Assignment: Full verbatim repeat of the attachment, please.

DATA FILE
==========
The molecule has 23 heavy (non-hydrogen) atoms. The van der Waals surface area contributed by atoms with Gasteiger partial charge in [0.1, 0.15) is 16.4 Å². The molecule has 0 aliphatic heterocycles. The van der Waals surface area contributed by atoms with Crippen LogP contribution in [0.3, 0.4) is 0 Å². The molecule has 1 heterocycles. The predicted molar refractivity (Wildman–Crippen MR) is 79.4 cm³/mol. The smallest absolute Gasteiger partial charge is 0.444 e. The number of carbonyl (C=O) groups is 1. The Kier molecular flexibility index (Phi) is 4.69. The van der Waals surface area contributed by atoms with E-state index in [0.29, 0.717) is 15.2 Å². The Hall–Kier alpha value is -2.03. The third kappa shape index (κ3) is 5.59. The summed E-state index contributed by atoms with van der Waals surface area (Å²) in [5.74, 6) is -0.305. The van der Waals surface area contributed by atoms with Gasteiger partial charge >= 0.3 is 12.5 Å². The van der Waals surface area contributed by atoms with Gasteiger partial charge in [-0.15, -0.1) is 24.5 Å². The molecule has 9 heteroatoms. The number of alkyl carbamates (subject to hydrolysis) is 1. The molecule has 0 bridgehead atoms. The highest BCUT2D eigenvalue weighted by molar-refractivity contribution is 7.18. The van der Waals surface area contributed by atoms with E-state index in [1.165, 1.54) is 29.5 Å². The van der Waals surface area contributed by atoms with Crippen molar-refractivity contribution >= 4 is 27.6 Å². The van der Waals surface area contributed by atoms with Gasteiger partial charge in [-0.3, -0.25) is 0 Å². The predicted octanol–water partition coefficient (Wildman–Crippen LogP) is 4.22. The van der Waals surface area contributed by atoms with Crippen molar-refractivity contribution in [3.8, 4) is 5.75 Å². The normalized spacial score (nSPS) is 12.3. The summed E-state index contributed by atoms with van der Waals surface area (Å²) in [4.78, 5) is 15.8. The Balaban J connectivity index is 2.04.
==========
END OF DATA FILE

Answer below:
The molecule has 23 heavy (non-hydrogen) atoms. The van der Waals surface area contributed by atoms with Gasteiger partial charge in [0.1, 0.15) is 16.4 Å². The molecule has 0 aliphatic heterocycles. The van der Waals surface area contributed by atoms with Crippen LogP contribution in [0.3, 0.4) is 0 Å². The molecule has 1 heterocycles. The predicted molar refractivity (Wildman–Crippen MR) is 79.4 cm³/mol. The smallest absolute Gasteiger partial charge is 0.444 e. The number of carbonyl (C=O) groups is 1. The Kier molecular flexibility index (Phi) is 4.69. The van der Waals surface area contributed by atoms with E-state index in [0.29, 0.717) is 15.2 Å². The Hall–Kier alpha value is -2.03. The third kappa shape index (κ3) is 5.59. The summed E-state index contributed by atoms with van der Waals surface area (Å²) in [5.74, 6) is -0.305. The van der Waals surface area contributed by atoms with Gasteiger partial charge >= 0.3 is 12.5 Å². The van der Waals surface area contributed by atoms with Gasteiger partial charge in [-0.15, -0.1) is 24.5 Å². The molecule has 9 heteroatoms. The number of alkyl carbamates (subject to hydrolysis) is 1. The molecule has 0 bridgehead atoms. The highest BCUT2D eigenvalue weighted by molar-refractivity contribution is 7.18. The van der Waals surface area contributed by atoms with E-state index in [1.165, 1.54) is 29.5 Å². The van der Waals surface area contributed by atoms with Crippen molar-refractivity contribution >= 4 is 27.6 Å². The van der Waals surface area contributed by atoms with Gasteiger partial charge in [-0.3, -0.25) is 0 Å². The predicted octanol–water partition coefficient (Wildman–Crippen LogP) is 4.22. The van der Waals surface area contributed by atoms with Crippen molar-refractivity contribution in [3.8, 4) is 5.75 Å². The normalized spacial score (nSPS) is 12.3. The summed E-state index contributed by atoms with van der Waals surface area (Å²) in [4.78, 5) is 15.8. The Balaban J connectivity index is 2.04.